In these days of economic distress and rising unemployment, Santa Anita has put together its sports version of an economic stimulus plan.
It's called Free Fridays, where general admission at the Arcadia racetrack is free, with $1 hot dogs, $1 beer, $1 soda and $1 popcorn.
And it's working. Attendance has jumped dramatically on Fridays when compared to last year, with the betting handle up nearly 30% and attendance up 78%, according to Allen Gutterman, the track's vice president for marketing.
"It's a great way to spend the day in a beautiful setting and feed your family," he said.
There were 9,269 at the track on the first Friday in January, 5,411 on Jan. 9, 6,026 on Jan. 16 and 6,187 on Jan. 30. That's far above the usual 3,000-plus weekday crowds.
Last Friday, on a rainy day, Leonard Mason, an unemployed construction worker from Downey, sat in the grandstand two hours before the first race and expressed appreciation for his day of distraction.
"It's the first time I've been at a track in 20 years," Mason said, "and the free general admission was a nice way of getting out without spending a lot of money and enjoying myself. It's a cheap way of entertaining yourself and having some fun with the tough times. You have to have some relaxation."
Another track patron, Bill Frederiksen from Tujunga, said, "It's like fan appreciation day every Friday."
Four 19-year-old college students from Covina showed up to take advantage of the promotion, and they spent half an hour wandering the grounds searching for the free box seats being offered.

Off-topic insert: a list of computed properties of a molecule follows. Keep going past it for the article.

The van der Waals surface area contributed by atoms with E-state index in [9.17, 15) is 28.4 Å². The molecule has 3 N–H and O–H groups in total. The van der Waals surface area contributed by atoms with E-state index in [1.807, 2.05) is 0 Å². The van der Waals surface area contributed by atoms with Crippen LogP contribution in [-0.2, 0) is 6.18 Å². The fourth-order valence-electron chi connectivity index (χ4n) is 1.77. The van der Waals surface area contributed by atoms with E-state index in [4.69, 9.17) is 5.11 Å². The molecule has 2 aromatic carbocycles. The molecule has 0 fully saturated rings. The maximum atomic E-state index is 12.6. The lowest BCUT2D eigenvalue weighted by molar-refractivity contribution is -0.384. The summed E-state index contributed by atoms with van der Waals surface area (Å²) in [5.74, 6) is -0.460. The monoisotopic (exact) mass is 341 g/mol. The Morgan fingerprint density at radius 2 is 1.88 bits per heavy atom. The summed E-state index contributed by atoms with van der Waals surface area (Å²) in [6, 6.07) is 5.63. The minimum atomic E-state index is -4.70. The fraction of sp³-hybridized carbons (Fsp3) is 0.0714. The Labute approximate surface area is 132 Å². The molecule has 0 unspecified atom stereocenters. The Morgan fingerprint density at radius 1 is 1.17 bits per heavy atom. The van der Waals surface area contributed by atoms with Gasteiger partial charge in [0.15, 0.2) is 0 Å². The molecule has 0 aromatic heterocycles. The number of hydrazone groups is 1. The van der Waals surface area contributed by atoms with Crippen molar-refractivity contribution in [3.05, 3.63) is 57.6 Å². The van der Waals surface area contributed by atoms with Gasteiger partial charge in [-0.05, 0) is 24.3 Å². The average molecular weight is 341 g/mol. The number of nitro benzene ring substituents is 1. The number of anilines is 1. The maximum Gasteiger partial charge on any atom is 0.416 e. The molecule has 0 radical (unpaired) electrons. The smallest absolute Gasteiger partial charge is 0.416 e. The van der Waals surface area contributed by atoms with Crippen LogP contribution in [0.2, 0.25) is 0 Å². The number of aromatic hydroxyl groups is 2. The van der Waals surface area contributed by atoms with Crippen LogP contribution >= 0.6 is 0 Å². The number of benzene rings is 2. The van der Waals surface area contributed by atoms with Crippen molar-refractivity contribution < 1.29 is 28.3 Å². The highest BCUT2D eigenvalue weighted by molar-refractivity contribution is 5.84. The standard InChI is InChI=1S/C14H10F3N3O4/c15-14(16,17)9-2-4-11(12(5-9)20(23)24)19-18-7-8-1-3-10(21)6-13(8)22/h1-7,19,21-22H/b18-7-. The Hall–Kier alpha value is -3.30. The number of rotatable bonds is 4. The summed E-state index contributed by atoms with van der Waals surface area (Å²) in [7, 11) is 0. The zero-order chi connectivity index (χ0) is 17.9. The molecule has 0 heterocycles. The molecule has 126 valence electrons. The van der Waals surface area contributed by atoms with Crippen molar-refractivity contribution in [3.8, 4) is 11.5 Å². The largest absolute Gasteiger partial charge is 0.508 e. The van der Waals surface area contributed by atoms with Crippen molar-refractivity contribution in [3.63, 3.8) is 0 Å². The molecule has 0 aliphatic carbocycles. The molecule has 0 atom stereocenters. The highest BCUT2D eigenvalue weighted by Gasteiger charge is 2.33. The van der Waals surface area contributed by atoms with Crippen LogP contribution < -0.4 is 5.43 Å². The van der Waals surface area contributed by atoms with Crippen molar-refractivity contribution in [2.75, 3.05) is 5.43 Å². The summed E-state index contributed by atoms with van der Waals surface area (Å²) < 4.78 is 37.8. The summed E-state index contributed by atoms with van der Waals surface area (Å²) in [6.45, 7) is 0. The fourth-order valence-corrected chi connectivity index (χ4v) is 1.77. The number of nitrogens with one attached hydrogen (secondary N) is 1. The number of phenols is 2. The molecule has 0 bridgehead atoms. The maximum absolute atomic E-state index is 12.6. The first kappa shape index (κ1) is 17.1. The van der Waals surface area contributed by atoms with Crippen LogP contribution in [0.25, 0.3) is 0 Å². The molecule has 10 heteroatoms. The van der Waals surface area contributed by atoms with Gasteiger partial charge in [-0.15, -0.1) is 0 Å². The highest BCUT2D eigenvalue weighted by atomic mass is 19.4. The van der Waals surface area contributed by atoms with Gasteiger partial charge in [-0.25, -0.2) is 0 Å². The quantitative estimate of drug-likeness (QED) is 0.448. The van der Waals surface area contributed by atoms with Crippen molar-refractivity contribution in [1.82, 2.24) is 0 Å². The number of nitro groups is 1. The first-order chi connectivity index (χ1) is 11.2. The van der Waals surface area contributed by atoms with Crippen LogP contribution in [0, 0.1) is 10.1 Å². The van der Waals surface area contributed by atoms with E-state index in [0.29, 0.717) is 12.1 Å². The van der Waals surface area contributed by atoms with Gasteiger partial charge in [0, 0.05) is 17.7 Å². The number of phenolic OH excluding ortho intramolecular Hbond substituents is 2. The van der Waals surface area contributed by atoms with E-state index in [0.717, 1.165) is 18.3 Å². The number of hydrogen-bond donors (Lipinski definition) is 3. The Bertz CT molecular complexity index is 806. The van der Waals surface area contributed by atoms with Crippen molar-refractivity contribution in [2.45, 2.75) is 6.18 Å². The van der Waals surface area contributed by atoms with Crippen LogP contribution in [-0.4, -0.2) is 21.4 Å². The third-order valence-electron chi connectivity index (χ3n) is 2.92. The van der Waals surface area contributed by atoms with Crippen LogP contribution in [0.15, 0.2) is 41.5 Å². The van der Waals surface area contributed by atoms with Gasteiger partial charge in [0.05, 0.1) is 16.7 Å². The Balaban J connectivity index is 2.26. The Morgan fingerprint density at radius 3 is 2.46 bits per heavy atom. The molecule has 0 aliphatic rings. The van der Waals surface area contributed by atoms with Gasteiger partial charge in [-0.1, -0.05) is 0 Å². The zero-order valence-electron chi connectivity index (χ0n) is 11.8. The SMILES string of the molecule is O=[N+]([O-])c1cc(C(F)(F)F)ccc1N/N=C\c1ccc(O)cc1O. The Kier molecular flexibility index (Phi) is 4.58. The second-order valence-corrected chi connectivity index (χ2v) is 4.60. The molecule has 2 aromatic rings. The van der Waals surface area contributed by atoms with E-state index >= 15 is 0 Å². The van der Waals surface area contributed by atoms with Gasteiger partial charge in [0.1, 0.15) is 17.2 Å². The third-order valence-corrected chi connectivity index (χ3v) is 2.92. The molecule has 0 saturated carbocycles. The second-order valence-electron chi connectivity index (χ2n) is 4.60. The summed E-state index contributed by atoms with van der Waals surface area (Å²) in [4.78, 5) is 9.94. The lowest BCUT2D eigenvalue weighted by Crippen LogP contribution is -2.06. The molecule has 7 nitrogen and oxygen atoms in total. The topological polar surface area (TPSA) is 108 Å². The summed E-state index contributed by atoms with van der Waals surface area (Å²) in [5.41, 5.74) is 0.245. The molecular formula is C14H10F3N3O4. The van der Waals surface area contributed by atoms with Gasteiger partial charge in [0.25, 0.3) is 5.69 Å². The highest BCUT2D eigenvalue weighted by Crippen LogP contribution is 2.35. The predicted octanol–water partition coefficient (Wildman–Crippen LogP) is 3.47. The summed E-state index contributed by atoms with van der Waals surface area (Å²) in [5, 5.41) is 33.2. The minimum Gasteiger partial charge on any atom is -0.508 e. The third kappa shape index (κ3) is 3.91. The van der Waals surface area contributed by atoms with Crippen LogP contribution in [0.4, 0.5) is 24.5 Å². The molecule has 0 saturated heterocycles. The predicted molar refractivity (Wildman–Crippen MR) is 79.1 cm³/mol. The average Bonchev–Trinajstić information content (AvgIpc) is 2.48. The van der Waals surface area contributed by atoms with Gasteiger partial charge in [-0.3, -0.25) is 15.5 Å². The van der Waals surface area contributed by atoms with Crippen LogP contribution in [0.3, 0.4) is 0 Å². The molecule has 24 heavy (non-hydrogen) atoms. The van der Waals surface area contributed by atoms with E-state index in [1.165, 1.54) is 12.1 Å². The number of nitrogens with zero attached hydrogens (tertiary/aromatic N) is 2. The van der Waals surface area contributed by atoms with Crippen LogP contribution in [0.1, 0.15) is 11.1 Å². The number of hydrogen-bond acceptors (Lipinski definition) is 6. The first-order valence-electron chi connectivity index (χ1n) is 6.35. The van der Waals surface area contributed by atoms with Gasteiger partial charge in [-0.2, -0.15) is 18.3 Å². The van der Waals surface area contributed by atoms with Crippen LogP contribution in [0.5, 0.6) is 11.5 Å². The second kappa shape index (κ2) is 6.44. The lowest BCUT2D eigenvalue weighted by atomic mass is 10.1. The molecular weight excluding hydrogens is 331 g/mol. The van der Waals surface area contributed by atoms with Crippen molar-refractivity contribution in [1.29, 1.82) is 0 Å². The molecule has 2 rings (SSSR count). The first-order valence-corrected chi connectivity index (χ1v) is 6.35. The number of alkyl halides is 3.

The students represent a badly needed demographic sought by the thoroughbred industry -- young fans.
"When we go to the gates and see people walking around, we're seeing a lot of young people," Gutterman said. "They're asking where to go and how to bet."
While racetracks make most of their money from bettors off site, Gutterman said it's important to everyone involved to have fans in attendance.
"It creates a sense of life," he said. "People want to be where other people are. Everybody feels better, whether it's the horsemen, the employees . . ."
It's the first time since Santa Anita opened in 1934, during the Great Depression, that a weekly free general admission promotion has been offered. And the free Friday admission will stay in place through the end of the meeting on April 19.
Other racetracks across the country have been seeking ways to halt dwindling on-track attendance. Hollywood Park has had its own Friday promotion since the mid-'90s, with a similar $1 food plan, plus a free concert after the races, but no free admission.
Los Angeles has been known as a city where fans respond to sports promotions. The Dodgers have led the way with their souvenir giveaways designed by the late marketing whiz Danny Goodman, from free baseballs to free beach towels. Adding a day of price breaks in the concession area, though, attracts attention.
Normally, before anyone has even placed a bet at Santa Anita, it costs $17.50 to get in when including the $5 admission fee, $5 parking, $2.50 program and $5 Daily Racing Form. And 16-ounce beers are priced at $5.75, 16-ounce soft drinks are $3, hot dogs are $3.75 and popcorn $3.50.
All the Friday concession versions are smaller, but their $1 prices can't be beat.
"Once we get busy, it looks like a hot dog eating contest is going on," said concession manager Joyce Tyler. "Everybody is lined up against the counter with a beer or soda, and the hot dogs are being chugged down."
Even Takeru Kobayashi, the hot dog eating champion, might enjoy a day at the races on a Friday at Santa Anita.
"If you know how I can reach him, I'll pay for the hot dogs," Gutterman said.